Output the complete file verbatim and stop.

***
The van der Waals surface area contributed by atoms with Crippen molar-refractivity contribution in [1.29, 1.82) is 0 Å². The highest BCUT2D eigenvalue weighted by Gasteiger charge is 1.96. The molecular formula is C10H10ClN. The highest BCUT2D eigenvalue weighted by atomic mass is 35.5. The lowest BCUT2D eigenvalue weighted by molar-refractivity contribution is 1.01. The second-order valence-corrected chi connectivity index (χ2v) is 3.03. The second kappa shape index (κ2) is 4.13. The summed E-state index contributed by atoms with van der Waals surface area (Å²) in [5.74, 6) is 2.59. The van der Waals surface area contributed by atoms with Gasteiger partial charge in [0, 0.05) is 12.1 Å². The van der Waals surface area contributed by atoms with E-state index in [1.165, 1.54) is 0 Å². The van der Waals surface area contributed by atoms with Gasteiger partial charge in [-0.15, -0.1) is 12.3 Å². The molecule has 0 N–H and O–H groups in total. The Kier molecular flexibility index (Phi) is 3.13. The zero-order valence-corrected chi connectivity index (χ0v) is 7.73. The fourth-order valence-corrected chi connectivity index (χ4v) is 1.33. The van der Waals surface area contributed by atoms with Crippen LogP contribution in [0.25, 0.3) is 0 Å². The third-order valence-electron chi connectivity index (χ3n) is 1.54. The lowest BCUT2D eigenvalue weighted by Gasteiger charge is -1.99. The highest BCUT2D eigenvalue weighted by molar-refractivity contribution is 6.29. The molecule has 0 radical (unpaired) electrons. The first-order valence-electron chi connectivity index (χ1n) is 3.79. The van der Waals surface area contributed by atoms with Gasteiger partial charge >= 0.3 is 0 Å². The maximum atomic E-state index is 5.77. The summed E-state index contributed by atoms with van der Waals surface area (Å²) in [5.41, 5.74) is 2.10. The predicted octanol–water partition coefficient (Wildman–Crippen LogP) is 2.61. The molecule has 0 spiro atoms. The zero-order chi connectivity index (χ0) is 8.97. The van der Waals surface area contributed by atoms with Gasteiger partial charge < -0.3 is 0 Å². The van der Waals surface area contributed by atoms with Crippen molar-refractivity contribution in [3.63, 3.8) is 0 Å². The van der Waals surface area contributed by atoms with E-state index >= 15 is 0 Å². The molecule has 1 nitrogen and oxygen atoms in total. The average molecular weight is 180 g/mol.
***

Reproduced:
The van der Waals surface area contributed by atoms with Crippen molar-refractivity contribution in [1.29, 1.82) is 0 Å². The highest BCUT2D eigenvalue weighted by Gasteiger charge is 1.96. The molecular formula is C10H10ClN. The highest BCUT2D eigenvalue weighted by atomic mass is 35.5. The lowest BCUT2D eigenvalue weighted by molar-refractivity contribution is 1.01. The second-order valence-corrected chi connectivity index (χ2v) is 3.03. The second kappa shape index (κ2) is 4.13. The summed E-state index contributed by atoms with van der Waals surface area (Å²) in [5.74, 6) is 2.59. The van der Waals surface area contributed by atoms with Gasteiger partial charge in [0, 0.05) is 12.1 Å². The van der Waals surface area contributed by atoms with E-state index in [1.165, 1.54) is 0 Å². The van der Waals surface area contributed by atoms with Gasteiger partial charge in [-0.15, -0.1) is 12.3 Å². The molecule has 0 N–H and O–H groups in total. The Kier molecular flexibility index (Phi) is 3.13. The zero-order valence-corrected chi connectivity index (χ0v) is 7.73. The fourth-order valence-corrected chi connectivity index (χ4v) is 1.33. The van der Waals surface area contributed by atoms with Crippen LogP contribution in [0.25, 0.3) is 0 Å². The third-order valence-electron chi connectivity index (χ3n) is 1.54. The lowest BCUT2D eigenvalue weighted by Gasteiger charge is -1.99. The highest BCUT2D eigenvalue weighted by molar-refractivity contribution is 6.29. The molecule has 0 radical (unpaired) electrons. The first-order valence-electron chi connectivity index (χ1n) is 3.79. The van der Waals surface area contributed by atoms with Gasteiger partial charge >= 0.3 is 0 Å². The maximum atomic E-state index is 5.77. The summed E-state index contributed by atoms with van der Waals surface area (Å²) in [5.41, 5.74) is 2.10. The predicted octanol–water partition coefficient (Wildman–Crippen LogP) is 2.61. The molecule has 0 spiro atoms. The zero-order chi connectivity index (χ0) is 8.97. The van der Waals surface area contributed by atoms with Gasteiger partial charge < -0.3 is 0 Å². The van der Waals surface area contributed by atoms with Crippen molar-refractivity contribution in [3.63, 3.8) is 0 Å². The van der Waals surface area contributed by atoms with E-state index >= 15 is 0 Å². The molecule has 1 nitrogen and oxygen atoms in total. The average molecular weight is 180 g/mol.